If you’re going to own a firearm, it’s important to know how to safely take it down and maintain it. Firearms aren’t cheap, so it pays to know how to protect your investment and keep it operating in top condition.
Moreover, many of us rely on our firearms to protect our lives, making it even more imperative that they stay functional and reliable.
Luckily, in the case of the AR-15, disassembly is a pretty easy task. You don’t need to be a gunsmith or an armorer to field strip your AR for cleaning or repair. But you will need to know it’s done. Below, we’ll walk through every step.
Before you get into actually disassembling the firearm, it’s important to take the appropriate precautions, both for your own safety and to avoid damaging the firearm.
Clearing the Firearm
First, make sure the firearm is clear of all ammunition. Remove the magazine from the magazine well by pressing the mag release button on the right-hand side of the firearm, just forward of and above the trigger.
Use one hand to pull back on the charging handle and lock the bolt to the rear by pressing in on the bottom of the bolt release. That’s the ping-pong-paddle-shaped lever on the left-hand side of the firearm. If you’re having trouble doing both at once, you can also lock the bolt back by inserting an empty magazine and pulling the charging handle fully to the rear.
With the bolt locked back, visually verify that the chamber and bore are empty. For added certainty, it’s usually a good idea to stick a finger into the bore and feel for a cartridge, since it can be hard to see into the chamber in some conditions.
After clearing your firearm, release the bolt. You won’t be able to disassemble your rifle properly with it locked back
Wearing the Proper Protective Gear
If you have gloves available, particularly a disposable, non-permeable pair, now is the time to don them. If you’re going to be cleaning your AR-15 after disassembling it, it’s wise to keep the chemicals and solvents used in the process off your hands, if possible.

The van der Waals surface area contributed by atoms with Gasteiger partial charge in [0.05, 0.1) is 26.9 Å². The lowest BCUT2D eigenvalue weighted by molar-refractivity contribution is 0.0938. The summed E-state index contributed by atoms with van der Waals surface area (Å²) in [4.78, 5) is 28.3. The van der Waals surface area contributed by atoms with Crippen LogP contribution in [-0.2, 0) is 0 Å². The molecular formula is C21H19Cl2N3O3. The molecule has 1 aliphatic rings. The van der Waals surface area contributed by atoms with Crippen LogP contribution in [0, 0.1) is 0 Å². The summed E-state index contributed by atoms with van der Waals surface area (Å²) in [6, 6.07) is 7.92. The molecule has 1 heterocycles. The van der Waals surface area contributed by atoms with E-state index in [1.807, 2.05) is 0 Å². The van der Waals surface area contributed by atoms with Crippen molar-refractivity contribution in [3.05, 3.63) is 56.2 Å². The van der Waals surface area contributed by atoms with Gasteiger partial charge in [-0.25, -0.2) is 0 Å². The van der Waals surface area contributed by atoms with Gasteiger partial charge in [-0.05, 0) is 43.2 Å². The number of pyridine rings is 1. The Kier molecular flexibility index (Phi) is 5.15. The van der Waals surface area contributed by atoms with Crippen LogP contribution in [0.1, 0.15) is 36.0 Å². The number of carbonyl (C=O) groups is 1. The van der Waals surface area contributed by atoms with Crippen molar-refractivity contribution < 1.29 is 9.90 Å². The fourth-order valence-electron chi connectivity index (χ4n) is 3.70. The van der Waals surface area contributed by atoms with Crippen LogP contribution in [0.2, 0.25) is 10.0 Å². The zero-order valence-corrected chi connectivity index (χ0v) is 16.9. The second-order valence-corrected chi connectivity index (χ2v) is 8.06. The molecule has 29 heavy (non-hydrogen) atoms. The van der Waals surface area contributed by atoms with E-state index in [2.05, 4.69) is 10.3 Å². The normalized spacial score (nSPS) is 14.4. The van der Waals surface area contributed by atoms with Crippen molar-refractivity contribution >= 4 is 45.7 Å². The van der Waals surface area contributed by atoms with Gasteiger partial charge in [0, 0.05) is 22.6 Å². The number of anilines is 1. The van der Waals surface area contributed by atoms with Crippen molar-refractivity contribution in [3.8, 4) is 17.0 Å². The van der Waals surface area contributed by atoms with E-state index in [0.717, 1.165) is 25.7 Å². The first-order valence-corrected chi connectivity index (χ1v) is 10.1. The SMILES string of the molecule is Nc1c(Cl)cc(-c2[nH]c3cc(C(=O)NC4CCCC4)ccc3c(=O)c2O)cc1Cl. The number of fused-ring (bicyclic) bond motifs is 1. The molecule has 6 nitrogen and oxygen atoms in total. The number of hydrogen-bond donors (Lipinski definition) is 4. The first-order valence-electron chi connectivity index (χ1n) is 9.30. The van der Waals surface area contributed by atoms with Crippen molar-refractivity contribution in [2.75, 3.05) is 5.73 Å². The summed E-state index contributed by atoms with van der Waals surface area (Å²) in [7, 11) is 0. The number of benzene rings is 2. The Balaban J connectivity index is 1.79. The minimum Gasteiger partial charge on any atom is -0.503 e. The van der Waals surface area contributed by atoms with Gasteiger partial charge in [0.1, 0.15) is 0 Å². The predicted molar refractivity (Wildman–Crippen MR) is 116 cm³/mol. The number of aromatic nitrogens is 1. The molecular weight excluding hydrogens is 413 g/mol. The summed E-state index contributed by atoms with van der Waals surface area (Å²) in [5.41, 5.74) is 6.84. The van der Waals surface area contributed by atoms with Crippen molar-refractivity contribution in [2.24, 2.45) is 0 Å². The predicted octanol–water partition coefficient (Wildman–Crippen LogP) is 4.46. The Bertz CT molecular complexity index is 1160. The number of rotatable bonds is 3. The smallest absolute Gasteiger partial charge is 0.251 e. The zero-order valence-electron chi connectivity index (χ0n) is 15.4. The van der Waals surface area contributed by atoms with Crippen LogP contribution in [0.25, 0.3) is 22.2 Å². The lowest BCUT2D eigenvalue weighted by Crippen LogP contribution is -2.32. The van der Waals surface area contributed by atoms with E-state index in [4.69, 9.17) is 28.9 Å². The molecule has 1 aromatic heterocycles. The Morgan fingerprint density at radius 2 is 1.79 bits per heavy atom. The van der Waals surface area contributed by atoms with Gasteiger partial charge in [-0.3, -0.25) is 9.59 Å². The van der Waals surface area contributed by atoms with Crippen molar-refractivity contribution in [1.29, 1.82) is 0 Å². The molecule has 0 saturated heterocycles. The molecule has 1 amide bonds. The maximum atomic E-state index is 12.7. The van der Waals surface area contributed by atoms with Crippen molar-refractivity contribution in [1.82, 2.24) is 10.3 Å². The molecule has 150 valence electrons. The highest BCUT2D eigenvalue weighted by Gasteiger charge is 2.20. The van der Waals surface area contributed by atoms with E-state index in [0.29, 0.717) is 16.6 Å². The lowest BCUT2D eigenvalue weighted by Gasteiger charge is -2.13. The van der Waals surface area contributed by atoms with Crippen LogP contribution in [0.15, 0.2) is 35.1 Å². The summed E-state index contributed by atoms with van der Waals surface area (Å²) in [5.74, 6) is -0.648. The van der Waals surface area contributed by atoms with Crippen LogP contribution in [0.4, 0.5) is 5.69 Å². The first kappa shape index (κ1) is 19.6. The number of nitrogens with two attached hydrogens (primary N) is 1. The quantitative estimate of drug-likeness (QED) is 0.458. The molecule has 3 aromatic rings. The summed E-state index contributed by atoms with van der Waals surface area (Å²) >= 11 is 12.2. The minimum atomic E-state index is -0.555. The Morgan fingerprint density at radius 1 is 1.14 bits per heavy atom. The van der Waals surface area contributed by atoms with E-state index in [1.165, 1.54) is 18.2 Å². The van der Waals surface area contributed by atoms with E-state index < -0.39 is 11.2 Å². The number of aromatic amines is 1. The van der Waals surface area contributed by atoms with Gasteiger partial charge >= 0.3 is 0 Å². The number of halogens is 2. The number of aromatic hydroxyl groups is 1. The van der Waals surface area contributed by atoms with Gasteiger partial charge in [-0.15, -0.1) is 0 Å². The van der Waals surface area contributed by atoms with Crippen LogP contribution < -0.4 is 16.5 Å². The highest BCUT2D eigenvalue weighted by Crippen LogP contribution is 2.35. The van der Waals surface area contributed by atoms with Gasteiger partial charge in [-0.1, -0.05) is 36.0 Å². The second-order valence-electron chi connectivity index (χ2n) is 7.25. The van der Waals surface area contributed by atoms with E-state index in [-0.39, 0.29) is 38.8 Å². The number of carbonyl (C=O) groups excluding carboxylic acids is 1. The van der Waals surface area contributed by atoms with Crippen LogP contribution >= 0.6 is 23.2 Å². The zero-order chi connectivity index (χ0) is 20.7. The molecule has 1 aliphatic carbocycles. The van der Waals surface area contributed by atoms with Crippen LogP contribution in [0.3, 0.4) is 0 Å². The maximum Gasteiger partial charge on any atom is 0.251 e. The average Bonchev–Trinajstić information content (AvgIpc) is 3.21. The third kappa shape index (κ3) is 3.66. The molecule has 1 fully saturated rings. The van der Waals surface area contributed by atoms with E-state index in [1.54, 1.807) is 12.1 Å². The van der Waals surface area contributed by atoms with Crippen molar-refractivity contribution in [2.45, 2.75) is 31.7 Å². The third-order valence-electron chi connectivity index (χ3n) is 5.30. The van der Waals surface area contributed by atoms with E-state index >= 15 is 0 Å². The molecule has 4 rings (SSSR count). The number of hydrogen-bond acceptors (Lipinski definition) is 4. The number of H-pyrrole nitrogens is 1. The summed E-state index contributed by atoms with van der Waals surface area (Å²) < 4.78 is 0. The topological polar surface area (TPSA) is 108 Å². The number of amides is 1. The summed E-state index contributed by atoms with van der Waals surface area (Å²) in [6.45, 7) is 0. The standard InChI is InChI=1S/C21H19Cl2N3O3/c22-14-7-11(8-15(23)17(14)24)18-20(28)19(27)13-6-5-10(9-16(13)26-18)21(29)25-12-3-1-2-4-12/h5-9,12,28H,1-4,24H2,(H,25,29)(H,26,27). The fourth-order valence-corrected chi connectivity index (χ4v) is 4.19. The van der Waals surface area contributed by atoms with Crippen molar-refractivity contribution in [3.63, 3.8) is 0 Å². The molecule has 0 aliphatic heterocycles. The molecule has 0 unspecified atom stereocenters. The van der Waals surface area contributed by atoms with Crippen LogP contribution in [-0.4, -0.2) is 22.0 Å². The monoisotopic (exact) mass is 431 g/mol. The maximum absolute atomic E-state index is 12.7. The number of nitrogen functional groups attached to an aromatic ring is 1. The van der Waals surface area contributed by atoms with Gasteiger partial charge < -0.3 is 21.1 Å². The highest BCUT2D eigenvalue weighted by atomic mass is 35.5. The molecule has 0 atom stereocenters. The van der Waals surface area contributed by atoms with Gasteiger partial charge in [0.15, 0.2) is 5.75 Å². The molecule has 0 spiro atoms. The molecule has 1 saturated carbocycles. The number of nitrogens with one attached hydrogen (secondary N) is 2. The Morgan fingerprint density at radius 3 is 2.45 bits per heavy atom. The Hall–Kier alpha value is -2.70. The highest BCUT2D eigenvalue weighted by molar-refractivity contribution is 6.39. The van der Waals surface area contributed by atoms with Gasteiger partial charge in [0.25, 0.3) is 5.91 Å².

Even if you won’t be cleaning your firearm at this stage, a set of impermeable gloves will protect your hands from the fouling inside the firearm. The residue left by your ammo is usually very high in lead, which can be hazardous to your health if ingested.
Scrubbing your hands well with soap and cold water after working on your firearm can help reduce exposure to lead residue, but keeping it off your skin altogether is preferable.
Lastly, to protect your firearm, it’s recommended to lay down a cleaning mat or towel over your work surface before getting started.
The AR-15 was designed to be as user-friendly and field-expedient as possible. The only tool strictly required for field stripping is a small, pointed object to assist in pushing out certain pins. A small Phillips screwdriver will do, or any other object of similar dimensions.
Of course, if you want to disassemble your rifle further to remove or replace parts or for a deeper cleaning, some tools may be required. Additionally, if your firearm has particularly tight tolerances, you might find it handy to have some non-marring punches to drive out stubborn pins.
Step-by-Step Guide to Disassembly
After removing the magazine and verifying that the firearm is clear of ammunition, start by pushing the rear takedown pin out. This pin is found above the grip, above and behind the safety selector.
Start on the left side and push it in as far as you are able, then move to the right side and pull it until it stops. You should hear a click when it is fully extended. If you are unable to pull the pin with your fingers, you can use a non-marring punch to drive it through, being careful not to push it further than its stopping point.
Your rifle’s upper receiver is now partially detached and will pivot freely around the front takedown pin, also known as the pivot pin for this reason. Repeat the above process with the front pin, first pushing it loose from the left side, then pulling it until it stops.
You may find the front pin harder to remove than the rear, which is normal. As with the rear pin, a punch can be used if finger strength is insufficient. With some rifles, keeping the receivers together can make it easier to remove the front pin than allowing them to separate.
Field Stripping an AR-15 Upper Receiver
To field strip the upper receiver, start by pulling back on the charging handle—the bolt carrier group will be retracted as well. Once a few inches of the bolt carrier group have cleared the rear of the receiver, you can use that to pull it the rest of the way out and set it aside.
Pull the charging handle back until it stops, then pull it straight down to release it from the upper receiver. Try to pull the entire thing straight down rather than levering it down from the rear. The charging handle will drop free from the receiver, and can then be set aside.
At this point, you can set your upper receiver aside as well; it should not be disassembled any further in the field. Instead, return to your bolt carrier group.